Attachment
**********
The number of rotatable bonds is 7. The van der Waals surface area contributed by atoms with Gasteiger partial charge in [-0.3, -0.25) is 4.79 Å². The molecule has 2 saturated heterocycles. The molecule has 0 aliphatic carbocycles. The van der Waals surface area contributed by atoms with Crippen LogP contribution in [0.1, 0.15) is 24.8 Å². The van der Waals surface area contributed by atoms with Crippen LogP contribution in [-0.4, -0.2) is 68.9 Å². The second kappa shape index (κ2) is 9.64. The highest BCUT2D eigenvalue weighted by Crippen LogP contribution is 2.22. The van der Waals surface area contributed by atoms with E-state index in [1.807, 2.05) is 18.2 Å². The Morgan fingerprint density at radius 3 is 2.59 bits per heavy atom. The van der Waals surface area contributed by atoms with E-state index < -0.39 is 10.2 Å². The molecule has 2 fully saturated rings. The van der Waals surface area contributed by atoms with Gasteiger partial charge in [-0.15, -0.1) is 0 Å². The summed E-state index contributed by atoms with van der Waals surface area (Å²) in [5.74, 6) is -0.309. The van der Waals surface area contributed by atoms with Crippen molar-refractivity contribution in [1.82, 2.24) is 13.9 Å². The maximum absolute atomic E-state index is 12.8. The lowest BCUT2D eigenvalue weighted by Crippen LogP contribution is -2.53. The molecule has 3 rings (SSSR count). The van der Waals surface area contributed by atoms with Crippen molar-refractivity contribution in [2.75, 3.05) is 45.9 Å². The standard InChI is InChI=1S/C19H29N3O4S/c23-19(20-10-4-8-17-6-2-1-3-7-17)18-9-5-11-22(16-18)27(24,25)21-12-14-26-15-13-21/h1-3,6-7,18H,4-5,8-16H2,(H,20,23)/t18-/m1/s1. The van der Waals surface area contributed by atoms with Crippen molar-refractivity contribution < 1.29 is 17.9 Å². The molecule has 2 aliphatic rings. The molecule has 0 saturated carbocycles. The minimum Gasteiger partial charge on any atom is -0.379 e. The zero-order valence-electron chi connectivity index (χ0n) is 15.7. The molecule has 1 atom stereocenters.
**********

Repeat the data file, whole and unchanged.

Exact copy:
The number of rotatable bonds is 7. The van der Waals surface area contributed by atoms with Gasteiger partial charge in [-0.3, -0.25) is 4.79 Å². The molecule has 2 saturated heterocycles. The molecule has 0 aliphatic carbocycles. The van der Waals surface area contributed by atoms with Crippen LogP contribution in [0.1, 0.15) is 24.8 Å². The van der Waals surface area contributed by atoms with Crippen LogP contribution in [-0.4, -0.2) is 68.9 Å². The second kappa shape index (κ2) is 9.64. The highest BCUT2D eigenvalue weighted by Crippen LogP contribution is 2.22. The van der Waals surface area contributed by atoms with E-state index in [1.807, 2.05) is 18.2 Å². The Morgan fingerprint density at radius 3 is 2.59 bits per heavy atom. The van der Waals surface area contributed by atoms with E-state index < -0.39 is 10.2 Å². The molecule has 2 fully saturated rings. The van der Waals surface area contributed by atoms with Gasteiger partial charge in [-0.15, -0.1) is 0 Å². The summed E-state index contributed by atoms with van der Waals surface area (Å²) in [5.74, 6) is -0.309. The van der Waals surface area contributed by atoms with Crippen molar-refractivity contribution in [1.82, 2.24) is 13.9 Å². The maximum absolute atomic E-state index is 12.8. The lowest BCUT2D eigenvalue weighted by Crippen LogP contribution is -2.53. The molecule has 3 rings (SSSR count). The van der Waals surface area contributed by atoms with Crippen molar-refractivity contribution in [2.75, 3.05) is 45.9 Å². The standard InChI is InChI=1S/C19H29N3O4S/c23-19(20-10-4-8-17-6-2-1-3-7-17)18-9-5-11-22(16-18)27(24,25)21-12-14-26-15-13-21/h1-3,6-7,18H,4-5,8-16H2,(H,20,23)/t18-/m1/s1. The van der Waals surface area contributed by atoms with Crippen molar-refractivity contribution < 1.29 is 17.9 Å². The molecule has 2 aliphatic rings. The molecule has 0 saturated carbocycles. The minimum Gasteiger partial charge on any atom is -0.379 e. The zero-order valence-electron chi connectivity index (χ0n) is 15.7. The molecule has 1 atom stereocenters.